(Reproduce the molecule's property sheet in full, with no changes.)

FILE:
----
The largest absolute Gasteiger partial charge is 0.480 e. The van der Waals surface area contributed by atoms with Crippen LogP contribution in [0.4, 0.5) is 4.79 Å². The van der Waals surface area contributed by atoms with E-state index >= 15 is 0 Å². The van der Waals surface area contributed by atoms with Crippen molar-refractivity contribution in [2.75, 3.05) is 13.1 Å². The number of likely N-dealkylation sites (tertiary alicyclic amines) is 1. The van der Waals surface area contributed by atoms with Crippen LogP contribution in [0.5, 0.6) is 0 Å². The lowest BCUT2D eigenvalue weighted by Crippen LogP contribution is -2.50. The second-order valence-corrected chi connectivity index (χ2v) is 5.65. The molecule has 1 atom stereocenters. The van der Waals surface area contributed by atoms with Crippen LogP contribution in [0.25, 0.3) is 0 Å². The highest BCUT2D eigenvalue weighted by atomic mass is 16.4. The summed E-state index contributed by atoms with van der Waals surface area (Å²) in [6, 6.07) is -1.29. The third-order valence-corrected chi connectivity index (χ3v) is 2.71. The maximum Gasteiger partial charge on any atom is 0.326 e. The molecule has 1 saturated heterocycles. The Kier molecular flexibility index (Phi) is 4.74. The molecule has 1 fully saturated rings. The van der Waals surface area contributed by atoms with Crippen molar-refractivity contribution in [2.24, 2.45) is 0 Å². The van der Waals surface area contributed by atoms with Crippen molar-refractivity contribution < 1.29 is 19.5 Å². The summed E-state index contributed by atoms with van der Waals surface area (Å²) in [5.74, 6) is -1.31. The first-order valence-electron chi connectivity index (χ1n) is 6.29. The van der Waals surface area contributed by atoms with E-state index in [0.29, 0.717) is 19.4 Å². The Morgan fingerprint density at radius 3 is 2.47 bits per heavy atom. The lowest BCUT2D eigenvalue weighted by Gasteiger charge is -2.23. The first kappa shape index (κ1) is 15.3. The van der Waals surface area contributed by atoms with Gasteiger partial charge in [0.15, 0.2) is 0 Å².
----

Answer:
The largest absolute Gasteiger partial charge is 0.480 e. The van der Waals surface area contributed by atoms with Crippen LogP contribution in [0.4, 0.5) is 4.79 Å². The van der Waals surface area contributed by atoms with E-state index >= 15 is 0 Å². The van der Waals surface area contributed by atoms with Crippen molar-refractivity contribution in [2.75, 3.05) is 13.1 Å². The number of likely N-dealkylation sites (tertiary alicyclic amines) is 1. The van der Waals surface area contributed by atoms with Crippen LogP contribution in [0.5, 0.6) is 0 Å². The lowest BCUT2D eigenvalue weighted by Crippen LogP contribution is -2.50. The second-order valence-corrected chi connectivity index (χ2v) is 5.65. The molecule has 1 atom stereocenters. The van der Waals surface area contributed by atoms with Crippen LogP contribution in [0.25, 0.3) is 0 Å². The highest BCUT2D eigenvalue weighted by atomic mass is 16.4. The summed E-state index contributed by atoms with van der Waals surface area (Å²) in [6, 6.07) is -1.29. The third-order valence-corrected chi connectivity index (χ3v) is 2.71. The maximum Gasteiger partial charge on any atom is 0.326 e. The molecule has 1 saturated heterocycles. The Kier molecular flexibility index (Phi) is 4.74. The molecule has 1 fully saturated rings. The van der Waals surface area contributed by atoms with Crippen molar-refractivity contribution in [2.24, 2.45) is 0 Å². The van der Waals surface area contributed by atoms with Crippen molar-refractivity contribution < 1.29 is 19.5 Å². The summed E-state index contributed by atoms with van der Waals surface area (Å²) in [5.74, 6) is -1.31. The first-order valence-electron chi connectivity index (χ1n) is 6.29. The van der Waals surface area contributed by atoms with E-state index in [0.29, 0.717) is 19.4 Å². The Morgan fingerprint density at radius 3 is 2.47 bits per heavy atom. The lowest BCUT2D eigenvalue weighted by Gasteiger charge is -2.23. The first kappa shape index (κ1) is 15.3. The van der Waals surface area contributed by atoms with Gasteiger partial charge in [0.15, 0.2) is 0 Å².